Oceans: Resetting the Ocean Conveyor Belt

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When we think about the climate, we think about the atmosphere. Changes in the atmosphere—winds, clouds, precipitation, even thunderstorms—seem to give us weather, and it’s the accumulation of carbon and other greenhouse gases in the atmosphere that is gradually warming the planet. But the atmosphere is just one part of the climate story, and it’s not even the biggest one. The vast oceans—which cover some 70% of the planet, a familiar figure but one that’s difficult to really grip—hold 50 times more carbon than the atmosphere, and since the mid-20th centuries the oceans have absorbed some 18 times more of the excess heat from global warming than the atmosphere has. As Tony Knap, the director of the Bermuda Institute of Ocean Sciences (BIOS), told me recently: “Climate change is all about the oceans, not the atmosphere.”

That’s why a new paper in Nature Geoscience on global ocean currents could have a major impact on climate change modelers. As warm tropical water from the Equator flows north through the Atlantic Ocean, it cools down and becomes denser. (High school chemistry reminder—colder water is denser, warmer water less so.) Some of the surface water also evaporates during the trip north, leaving the remaining water saltier and even denser. (High school chemistry reminder the second—the saltier the water, the denser it is, which is why it’s easier to float in the sea than in a freshwater lake.) As the current reaches the Arctic, the dense water sinks, and then moves southward, where it gradually warms up and returns to the surface—a process called the Atlantic meridional overturning circulation (MOC), or ocean conveyor belt.

But the new Nature Geoscience paper—the lead author is the oceanographer M. Susan Lozier of Duke University—indicates that conveyor belt model might be too simplistic. The MOC has always been a rough model because it’s difficult and expensive to take physical measurements of the deep ocean—just ask Tony Knap at BIOS. But Lozier and her colleagues were able to improve the model by tapping measurements of water temperature and salinity taken by more than 500,000 research vessels between 1950 and 2000. (Because water density increases with higher salinity and colder temperatures, Lozier could use their data points as a way to track the turnover of the ocean currents.) They found that ocean circulation was far from the uniform, smooth motion a “conveyor belt” model might indicate, and that over the past 50 years ocean circulation had grown weaker near the Equator but stronger in the northern regions. As Lozier told Adam Mann of Nature: “The more we look, the more complicated the ocean is.”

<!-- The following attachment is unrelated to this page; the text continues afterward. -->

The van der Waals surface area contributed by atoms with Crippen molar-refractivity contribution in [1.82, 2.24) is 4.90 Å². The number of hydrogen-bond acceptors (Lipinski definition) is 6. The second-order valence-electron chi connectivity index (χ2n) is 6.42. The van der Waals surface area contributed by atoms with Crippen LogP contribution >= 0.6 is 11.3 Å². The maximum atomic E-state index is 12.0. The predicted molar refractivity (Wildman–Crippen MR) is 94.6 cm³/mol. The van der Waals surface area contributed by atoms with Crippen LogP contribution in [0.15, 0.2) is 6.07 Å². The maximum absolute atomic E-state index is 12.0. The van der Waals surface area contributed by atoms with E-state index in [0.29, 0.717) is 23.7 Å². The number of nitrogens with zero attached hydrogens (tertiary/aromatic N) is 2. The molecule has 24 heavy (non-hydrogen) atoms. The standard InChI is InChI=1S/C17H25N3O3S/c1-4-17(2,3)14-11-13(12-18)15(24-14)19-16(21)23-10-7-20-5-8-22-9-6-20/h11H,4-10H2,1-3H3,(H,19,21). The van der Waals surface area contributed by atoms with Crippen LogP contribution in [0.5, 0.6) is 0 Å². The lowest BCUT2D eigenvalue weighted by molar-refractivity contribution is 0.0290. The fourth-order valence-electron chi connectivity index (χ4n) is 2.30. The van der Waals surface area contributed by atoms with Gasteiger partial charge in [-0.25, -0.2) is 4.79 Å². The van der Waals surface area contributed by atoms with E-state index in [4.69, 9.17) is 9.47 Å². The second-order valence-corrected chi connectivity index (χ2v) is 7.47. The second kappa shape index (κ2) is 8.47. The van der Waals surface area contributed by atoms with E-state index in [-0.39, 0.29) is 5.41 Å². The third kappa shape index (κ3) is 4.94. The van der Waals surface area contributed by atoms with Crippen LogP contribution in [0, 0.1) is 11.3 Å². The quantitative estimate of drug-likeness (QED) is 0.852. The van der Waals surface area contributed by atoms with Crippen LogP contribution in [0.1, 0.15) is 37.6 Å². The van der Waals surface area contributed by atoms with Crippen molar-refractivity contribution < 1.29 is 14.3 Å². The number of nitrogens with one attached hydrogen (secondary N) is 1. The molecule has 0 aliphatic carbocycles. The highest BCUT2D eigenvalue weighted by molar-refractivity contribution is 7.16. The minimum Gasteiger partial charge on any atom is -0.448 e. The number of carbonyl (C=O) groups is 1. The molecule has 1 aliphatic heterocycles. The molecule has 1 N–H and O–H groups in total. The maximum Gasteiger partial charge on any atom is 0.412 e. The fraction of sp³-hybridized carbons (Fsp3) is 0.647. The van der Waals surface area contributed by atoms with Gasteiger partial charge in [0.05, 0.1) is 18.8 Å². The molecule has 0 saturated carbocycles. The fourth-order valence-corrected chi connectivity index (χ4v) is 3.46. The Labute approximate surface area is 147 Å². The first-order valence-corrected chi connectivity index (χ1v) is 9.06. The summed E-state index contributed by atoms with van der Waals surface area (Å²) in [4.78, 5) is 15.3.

Mann went on:

The idea of the seas moving as a smooth belt is being changed by the accessibility of satellite data, says oceanographer Joël Hirschi, also at the National Oceanography Centre and a co-author of the earlier study. The essential outline remains, he says, “but on top of that conveyor picture, there is a lot of variability going on”.

Indeed, our understanding of the physics and chemistry of the ocean remains frustratingly limited—which is one more reason why we need a global ocean monitoring system. But the Nature Geoscience study will help bring detail to our picture of global ocean circulation—and that in turn will help climate change experts improve their models. Until we know the oceans, we can’t know our planet.

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